Monday, February 25, 2013

Never Saw it Coming

It's been awhile since either Christy or I have posted.  Two weekends ago, on February 9th, 2013, our beloved father, David Wilson, died suddenly at the age of 67.  He collapsed at home, after spending a lovely day with our Mum at their home in the country.  It was a beautiful, bright and crisp winter day.  He'd gone to work that morning, at the farm supply store where he managed the office.  It had been a quiet day---he loved when he had time to chat with all the farmers and the other customers who came in.  Then he came home and had a nice lunch with my mother.  The night before we'd had quite a storm, so he went out after lunch and worked on the tractor---another of his favourite pastimes, no matter the chore---and he moved the snow, creating enough room cars to park and get in and out of their long driveway.  He even plowed a walking path for my mother from the house to the smaller barn further back on the property, so that she could take the dogs for a walk each day.  When he was done, he and my mother had a cup of tea by the fireplace in the living room.  They read for awhile, and then my dad dozed on the sofa with one of the dogs (my little boston terrier, who was visiting them).  

  After his rest, as he did everyday, my father got into some exercise clothes and went on the treadmill.  He was very conscientious about his physical fitness---daily he recorded how far he walked, how many minutes he walked, and how many calories the treadmill said he'd burned.  He even used a heart rate monitor to be extra cautious that he was not over-exerting himself, despite that he had never in his life had a reason to worry about his heart.  His blood pressure and cholesterol levels had been well controlled for years, and he'd never had so much as a twinge of discomfort.  He was on the treadmill for 37 minutes and 5 seconds, walked 1.82 miles, and burned 165 calories that February 9th, all of which he recorded, as he did each day.  These would be the last words he'd ever write.  He came off the treadmill, walked out toward the hallway, carefully put down his pen and pad of paper on the bench next to him and then he died.  For my father, mercifully death was quick, and we imagine painless.  It came swiftly and quietly, and when my mother found him, his arms were outstretched, accepting, and peaceful.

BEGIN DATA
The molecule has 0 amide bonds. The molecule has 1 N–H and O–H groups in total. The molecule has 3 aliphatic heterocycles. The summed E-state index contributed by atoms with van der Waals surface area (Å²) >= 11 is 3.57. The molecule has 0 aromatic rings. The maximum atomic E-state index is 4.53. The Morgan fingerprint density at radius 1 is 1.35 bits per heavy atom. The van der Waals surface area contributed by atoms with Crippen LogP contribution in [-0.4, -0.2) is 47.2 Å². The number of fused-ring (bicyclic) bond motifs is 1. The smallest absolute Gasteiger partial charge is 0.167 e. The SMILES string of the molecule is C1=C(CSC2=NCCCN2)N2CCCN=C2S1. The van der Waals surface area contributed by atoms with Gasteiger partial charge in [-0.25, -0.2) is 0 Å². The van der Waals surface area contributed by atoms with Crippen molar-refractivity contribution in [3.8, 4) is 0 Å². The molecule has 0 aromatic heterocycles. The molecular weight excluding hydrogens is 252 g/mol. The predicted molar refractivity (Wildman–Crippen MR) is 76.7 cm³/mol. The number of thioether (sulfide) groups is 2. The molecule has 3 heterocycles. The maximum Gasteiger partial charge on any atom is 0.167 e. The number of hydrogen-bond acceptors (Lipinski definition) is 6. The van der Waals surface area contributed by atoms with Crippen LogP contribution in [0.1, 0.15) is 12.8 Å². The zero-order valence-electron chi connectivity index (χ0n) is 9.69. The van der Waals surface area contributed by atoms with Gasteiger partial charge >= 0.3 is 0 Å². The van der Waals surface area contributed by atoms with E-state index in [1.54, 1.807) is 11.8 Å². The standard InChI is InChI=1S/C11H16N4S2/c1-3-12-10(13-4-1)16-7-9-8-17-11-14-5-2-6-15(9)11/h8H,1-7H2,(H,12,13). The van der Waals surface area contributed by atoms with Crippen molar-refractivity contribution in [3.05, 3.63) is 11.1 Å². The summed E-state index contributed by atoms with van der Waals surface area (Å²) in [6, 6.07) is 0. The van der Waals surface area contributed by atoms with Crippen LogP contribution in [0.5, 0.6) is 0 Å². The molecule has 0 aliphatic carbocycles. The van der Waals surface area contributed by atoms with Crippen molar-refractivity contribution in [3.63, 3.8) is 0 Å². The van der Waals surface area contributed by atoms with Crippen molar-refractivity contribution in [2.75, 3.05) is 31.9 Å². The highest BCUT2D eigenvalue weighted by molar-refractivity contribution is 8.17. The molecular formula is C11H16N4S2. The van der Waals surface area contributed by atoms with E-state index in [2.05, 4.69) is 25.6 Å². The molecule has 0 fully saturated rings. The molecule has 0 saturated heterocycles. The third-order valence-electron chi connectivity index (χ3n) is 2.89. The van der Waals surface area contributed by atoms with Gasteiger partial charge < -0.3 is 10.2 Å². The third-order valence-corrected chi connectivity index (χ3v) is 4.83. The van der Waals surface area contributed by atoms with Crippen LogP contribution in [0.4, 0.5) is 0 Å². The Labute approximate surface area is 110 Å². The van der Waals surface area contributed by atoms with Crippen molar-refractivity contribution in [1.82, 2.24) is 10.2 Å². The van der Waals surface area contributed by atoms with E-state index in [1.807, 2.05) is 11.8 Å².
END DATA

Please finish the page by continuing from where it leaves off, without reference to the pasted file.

Since that day my mother and my 4 siblings and I have been reeling with shock and bereft with grief.  We miss him, and the emotion seems to rise and fall in waves, like a tide coming in and out. Because his death was so sudden, at times I have felt overwhelmed with memories and sadness that I will never see my father again, yet at other times I've had a powerful denial, that my dad is actually just out at work, or in his den, or out cutting wood in the forest (which he loved to do).  At other moments, there is just numbness and a persistent blue feeling, and I've had little motivation to do much of anything, including knitting.